Muskegon Board of Education to hold public meeting on Superintendent Justin Jenning’s departure and search for his replacement this Tuesday, April 30

Muskegon Public Schools Superintendent Justin Jennings

Following Muskegon Public Schools Superintendent Justin Jennings’ announcement that he plans to leave his position July 31 for a job in Ohio, the Board of Education will hold a public meeting this Tuesday, April 30 at 5:30pm to discuss the search for the next superintendent.

The meeting will be held at the Hackley Administration Building, located at 349 W. Webster Ave. in downtown Muskegon.

“On Tuesday, we’ll talk about the whole process,” Board of Education President Cindy Larson said, referring to Jennings’ departure, an interim superintendent, and the search for the next superintendent.

“I’m sorry to see Justin go,” Larson continued. “What he did for our kids has been wonderful. I’m a firm believer that we’ll be able to move on; we’ll get someone equally wonderful for our kids and our school district.”

Jennings, who became superintendent in January 2017, accepted a position as CEO of the Youngstown City Schools District in Ohio.

“I think the job is the right fit; this is a job in which I’m doing some turnaround work I feel comfortable in,” Jennings said of the new position.

“We accomplished a lot of the things we wanted to do,” Jennings said of his two years as superintendent. “The curriculum is being aligned; Nelson [Elementary] is no longer on the lowest 5 percent list. We’re not where we want to be, but we’re trending in the right direction.”

Jennings’ announcement follows a tumultuous tenure during which members of a divided Board of Education have both backed the superintendent and called for his removal. Teachers and members of the public have criticized Jennings and the district for plans to close schools in 2018, as well as for administrative pay increases.

“I’m happy for Justin, and it gives our community a fresh start,” said Board of Education Trustee Zachary Allen Anderson. “There’s been a lot of animosity towards the administration, and it allows us to clean the slate. This is an important time with the bond coming up; having the community on board is absolutely essential.”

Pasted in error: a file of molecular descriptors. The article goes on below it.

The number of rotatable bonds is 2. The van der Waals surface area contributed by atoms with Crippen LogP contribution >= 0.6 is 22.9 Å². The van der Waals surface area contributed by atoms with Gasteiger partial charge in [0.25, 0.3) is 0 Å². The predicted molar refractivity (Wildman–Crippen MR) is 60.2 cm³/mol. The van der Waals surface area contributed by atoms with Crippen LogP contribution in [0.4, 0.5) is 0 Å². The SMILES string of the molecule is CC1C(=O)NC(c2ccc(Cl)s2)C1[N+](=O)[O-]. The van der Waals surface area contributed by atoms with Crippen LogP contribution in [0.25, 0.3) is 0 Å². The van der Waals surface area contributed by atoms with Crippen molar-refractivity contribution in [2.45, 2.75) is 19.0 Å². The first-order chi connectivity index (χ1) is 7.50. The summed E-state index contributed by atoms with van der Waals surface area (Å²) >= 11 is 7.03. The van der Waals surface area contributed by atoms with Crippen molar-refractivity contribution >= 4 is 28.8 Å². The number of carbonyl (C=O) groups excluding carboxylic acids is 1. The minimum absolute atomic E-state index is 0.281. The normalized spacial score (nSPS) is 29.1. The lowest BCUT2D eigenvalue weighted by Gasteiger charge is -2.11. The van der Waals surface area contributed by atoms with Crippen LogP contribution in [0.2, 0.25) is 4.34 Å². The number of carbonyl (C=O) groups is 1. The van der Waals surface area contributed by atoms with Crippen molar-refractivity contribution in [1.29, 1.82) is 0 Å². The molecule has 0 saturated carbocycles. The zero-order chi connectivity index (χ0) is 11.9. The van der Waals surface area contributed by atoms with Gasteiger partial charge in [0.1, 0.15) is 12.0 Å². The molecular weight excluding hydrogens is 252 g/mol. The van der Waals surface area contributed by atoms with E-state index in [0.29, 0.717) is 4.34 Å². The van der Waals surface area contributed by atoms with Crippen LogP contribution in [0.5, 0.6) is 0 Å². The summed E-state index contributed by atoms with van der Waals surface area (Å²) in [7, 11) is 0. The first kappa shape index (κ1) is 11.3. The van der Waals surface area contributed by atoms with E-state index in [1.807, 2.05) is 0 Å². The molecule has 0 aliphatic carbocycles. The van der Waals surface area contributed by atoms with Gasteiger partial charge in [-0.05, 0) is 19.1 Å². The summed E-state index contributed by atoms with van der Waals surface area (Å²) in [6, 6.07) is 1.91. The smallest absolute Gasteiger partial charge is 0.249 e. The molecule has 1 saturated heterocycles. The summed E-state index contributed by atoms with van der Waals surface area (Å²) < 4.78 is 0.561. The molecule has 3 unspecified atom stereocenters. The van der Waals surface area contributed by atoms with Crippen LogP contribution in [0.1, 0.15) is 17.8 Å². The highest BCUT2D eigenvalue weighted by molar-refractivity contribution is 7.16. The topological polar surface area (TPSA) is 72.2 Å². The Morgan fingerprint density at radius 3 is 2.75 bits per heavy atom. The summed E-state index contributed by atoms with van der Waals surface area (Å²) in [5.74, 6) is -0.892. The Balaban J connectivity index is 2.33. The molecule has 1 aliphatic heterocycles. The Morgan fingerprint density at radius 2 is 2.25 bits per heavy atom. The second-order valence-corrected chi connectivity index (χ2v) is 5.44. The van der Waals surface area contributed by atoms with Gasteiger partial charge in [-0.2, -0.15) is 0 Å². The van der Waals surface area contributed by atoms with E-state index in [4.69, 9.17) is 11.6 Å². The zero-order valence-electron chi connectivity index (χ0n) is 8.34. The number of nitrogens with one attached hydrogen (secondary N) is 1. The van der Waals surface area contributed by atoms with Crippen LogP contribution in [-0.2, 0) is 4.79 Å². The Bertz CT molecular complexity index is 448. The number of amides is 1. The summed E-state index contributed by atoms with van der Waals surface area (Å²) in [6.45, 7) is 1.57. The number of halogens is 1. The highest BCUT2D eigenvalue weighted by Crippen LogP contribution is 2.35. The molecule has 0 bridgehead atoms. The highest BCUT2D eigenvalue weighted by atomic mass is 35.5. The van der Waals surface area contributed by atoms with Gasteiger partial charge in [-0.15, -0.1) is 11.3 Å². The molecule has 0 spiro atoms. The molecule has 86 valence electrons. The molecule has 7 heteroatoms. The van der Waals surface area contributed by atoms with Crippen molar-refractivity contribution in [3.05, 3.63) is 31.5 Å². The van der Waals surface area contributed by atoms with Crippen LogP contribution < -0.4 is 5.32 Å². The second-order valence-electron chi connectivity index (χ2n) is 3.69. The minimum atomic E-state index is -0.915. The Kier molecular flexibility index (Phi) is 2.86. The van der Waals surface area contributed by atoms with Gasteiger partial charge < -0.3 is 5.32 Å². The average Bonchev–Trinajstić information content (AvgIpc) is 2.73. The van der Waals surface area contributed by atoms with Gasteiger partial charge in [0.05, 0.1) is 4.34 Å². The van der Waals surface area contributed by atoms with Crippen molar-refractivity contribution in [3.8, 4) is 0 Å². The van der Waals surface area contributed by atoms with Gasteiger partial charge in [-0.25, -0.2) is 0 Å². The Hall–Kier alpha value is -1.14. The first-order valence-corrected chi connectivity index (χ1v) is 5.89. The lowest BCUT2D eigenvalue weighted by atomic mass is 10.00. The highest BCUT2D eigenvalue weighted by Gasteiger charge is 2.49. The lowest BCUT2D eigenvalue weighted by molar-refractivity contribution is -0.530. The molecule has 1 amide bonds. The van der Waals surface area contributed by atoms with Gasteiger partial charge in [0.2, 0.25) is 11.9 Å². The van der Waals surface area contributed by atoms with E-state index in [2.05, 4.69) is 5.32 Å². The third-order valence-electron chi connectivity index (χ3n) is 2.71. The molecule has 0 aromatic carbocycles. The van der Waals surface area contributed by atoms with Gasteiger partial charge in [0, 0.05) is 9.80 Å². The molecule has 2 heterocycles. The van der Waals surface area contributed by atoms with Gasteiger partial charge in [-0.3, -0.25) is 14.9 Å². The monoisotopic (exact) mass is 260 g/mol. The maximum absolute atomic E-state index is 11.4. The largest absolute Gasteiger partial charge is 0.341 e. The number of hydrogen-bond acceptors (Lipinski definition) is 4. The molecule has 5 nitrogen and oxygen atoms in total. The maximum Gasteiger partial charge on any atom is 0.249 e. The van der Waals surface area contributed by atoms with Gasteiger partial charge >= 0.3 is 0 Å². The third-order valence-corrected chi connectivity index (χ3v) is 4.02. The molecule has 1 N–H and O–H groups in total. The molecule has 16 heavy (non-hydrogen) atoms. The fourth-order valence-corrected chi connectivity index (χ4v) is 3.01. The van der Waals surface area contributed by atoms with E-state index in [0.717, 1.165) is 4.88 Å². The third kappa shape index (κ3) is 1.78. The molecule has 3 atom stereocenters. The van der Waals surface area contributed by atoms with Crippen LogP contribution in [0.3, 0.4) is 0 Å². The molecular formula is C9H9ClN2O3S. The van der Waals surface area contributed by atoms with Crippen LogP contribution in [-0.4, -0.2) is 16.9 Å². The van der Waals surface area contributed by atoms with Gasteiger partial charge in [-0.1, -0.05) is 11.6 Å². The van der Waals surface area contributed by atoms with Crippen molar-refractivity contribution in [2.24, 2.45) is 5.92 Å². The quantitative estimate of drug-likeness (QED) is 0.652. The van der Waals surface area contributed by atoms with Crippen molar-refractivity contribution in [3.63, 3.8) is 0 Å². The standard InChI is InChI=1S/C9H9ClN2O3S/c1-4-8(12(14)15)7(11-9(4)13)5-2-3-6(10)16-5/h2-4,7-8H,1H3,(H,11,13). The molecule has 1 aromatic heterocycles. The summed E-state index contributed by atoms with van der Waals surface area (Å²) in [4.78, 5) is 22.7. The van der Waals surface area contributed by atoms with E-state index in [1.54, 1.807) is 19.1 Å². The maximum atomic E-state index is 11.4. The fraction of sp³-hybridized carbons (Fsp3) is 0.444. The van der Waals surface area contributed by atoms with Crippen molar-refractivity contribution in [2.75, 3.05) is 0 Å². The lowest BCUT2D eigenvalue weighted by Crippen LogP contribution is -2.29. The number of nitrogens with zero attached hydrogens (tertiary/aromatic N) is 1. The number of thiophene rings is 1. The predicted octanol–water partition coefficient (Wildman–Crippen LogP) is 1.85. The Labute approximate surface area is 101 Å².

The superintendent’s departure comes before a public vote on an approximate $77 million schools bond in May 2020. After receiving input from two public meetings on the bond, school district officials are slated to present their final bond proposal during a 90-minute session on May 16 at 6pm inside the Muskegon High School auditorium.

As the board searches for a new superintendent, Larson said she hopes the team Jennings built remains intact.

“I want people to remember that he has put together a very, very strong central office,” Larson said. “Our curriculum department, our special ed department, our finance department, our tech department. I could go on and on. He put together a really incredible cabinet, and I don’t want any of that to change.”

“He’s had a great relationship with our principals,” Larson continued. “I think he’s definitely been an asset to our community.”

Anderson said it’s important for the board to “do a search far and wide” for the next superintendent.

“This last time, we didn’t really do that search, and we didn’t necessarily get the best quality because we didn’t do our due diligence in looking at all the candidates. It’s really important we do that; we have a lot of important decisions that need to be made.”

Larson said she believes the board can focus on solidarity in the future.

“We got lost in the mire,” Larson said. “People, including myself, were digging their heels in. We simply have to move forward as a group of seven people who want this district to move in a positive direction.”

“And there are amazing things going on in our district,” Larson continued. “The negative stuff is the sexy stuff, sadly. I would love nothing more than for that to turn around.”

Jennings is encouraging members of the public to get involved with the search for the next superintendent.

“This will be an opportunity for the community to have a voice,” Jennings said. “I hope they come in and voice their opinion on who the next superintendent will be, someone who will move the bond forward and would be supportive of our athletics and academics.”

Story by Anna Gustafson, the publisher and editor of Muskegon Times. Connect with Anna by emailing or on FacebookTwitter and Instagram.

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